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Saturday, October 21, 2017
Practical QiGong for Your Daily Life and Practice
How qi (“energy”) movements can release and relieve pain
QiGong, one of the most widely practiced and researched energy medicine traditions in the world, is scientifically documented to relieve pain and stress, reverse aging and paralysis, boost your immune system, your energy, sense of well-being, and more. Start your day in a fun energizing way, and experience for yourself the meditative breathing and stretching exercises of “miracle healing” QiGong. Learn practical Qi tools you can apply immediately to your daily life and practice; and discover for yourself how QiGong can empower you, your staff, your patients, and your loved ones toward greater freedom from pain.
Learning Objectives: After completing this educational activity, participants will be better able to: 1) Discuss three ways to activate your Qi; 2) Demonstrate proper meditative QiGong abdominal breathing and posture and discuss its importance; 3) Identify three principles and practices of QiGong “PMA,” positive mental attitude, and discuss their importance; 4) Demonstrate and discuss how to balance and harmonize you and your client’s Qi for release and relief of pain.
Faculty: Nadia Linda Hole, MD
Keynote: The Science, Politics, and Medicine of Medical Cannabis for Chronic Pain
The clinical evidence – and challenges – for treating pain with medical cannabis.
The presentation will cover the science, politics, and medicine for the successful integration of medical cannabis into clinical practice for treating chronic pain. A summary of the evidence for using medical cannabis to treat chronic pain will also be discussed.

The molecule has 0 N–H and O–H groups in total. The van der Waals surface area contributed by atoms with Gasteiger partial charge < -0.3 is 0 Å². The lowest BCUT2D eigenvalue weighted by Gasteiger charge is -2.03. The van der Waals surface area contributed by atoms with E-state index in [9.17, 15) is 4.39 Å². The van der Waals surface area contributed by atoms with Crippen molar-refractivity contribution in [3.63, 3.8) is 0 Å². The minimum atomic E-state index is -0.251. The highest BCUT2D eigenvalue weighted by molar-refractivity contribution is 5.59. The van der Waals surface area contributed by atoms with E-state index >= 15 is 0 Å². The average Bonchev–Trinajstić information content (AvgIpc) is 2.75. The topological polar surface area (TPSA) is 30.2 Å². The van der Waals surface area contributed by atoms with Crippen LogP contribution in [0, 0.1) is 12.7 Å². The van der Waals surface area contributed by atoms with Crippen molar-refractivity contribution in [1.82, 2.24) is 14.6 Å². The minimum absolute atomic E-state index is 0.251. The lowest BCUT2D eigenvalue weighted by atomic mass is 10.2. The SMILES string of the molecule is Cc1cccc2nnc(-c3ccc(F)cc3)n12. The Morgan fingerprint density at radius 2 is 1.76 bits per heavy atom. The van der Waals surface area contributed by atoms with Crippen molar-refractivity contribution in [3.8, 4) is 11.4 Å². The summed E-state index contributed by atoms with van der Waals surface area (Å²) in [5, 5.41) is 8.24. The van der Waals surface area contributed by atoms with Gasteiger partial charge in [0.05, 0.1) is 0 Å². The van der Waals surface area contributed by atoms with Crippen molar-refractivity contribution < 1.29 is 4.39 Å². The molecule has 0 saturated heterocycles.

Learning Objectives: After completing this educational activity, participants will be better able to: 1) Discuss the controversy and regulatory issues surrounding medical cannabis; 2) Discuss opioid/cannabinoid interactions; 3) Discuss the abuse potential of the cannabinoids; 4) Review the basic mechanisms and pharmacology of the cannabinoids; 5) Review the clinical evidence for pain relief.
Faculty: Mark Wallace, MD
Noninvasive Treatments for Low Back Pain and ACP Guidelines
Current management practices for low back pain have largely failed to stem rising costs or improve clinical outcomes. Incremental solutions, such as eliminating fraud and conflicts of interest, prior authorization for services, care coordination, and electronic health records, have similarly not improved results. This presentation will explore the 2017 American College of Physicians (ACP) Clinical Practice Guidelines on noninvasive treatments for acute, subacute, and chronic low back pain and how the guidelines can be pragmatically incorporated into patient care. Practical solutions to implement such approaches will be illustrated as well as barriers to care.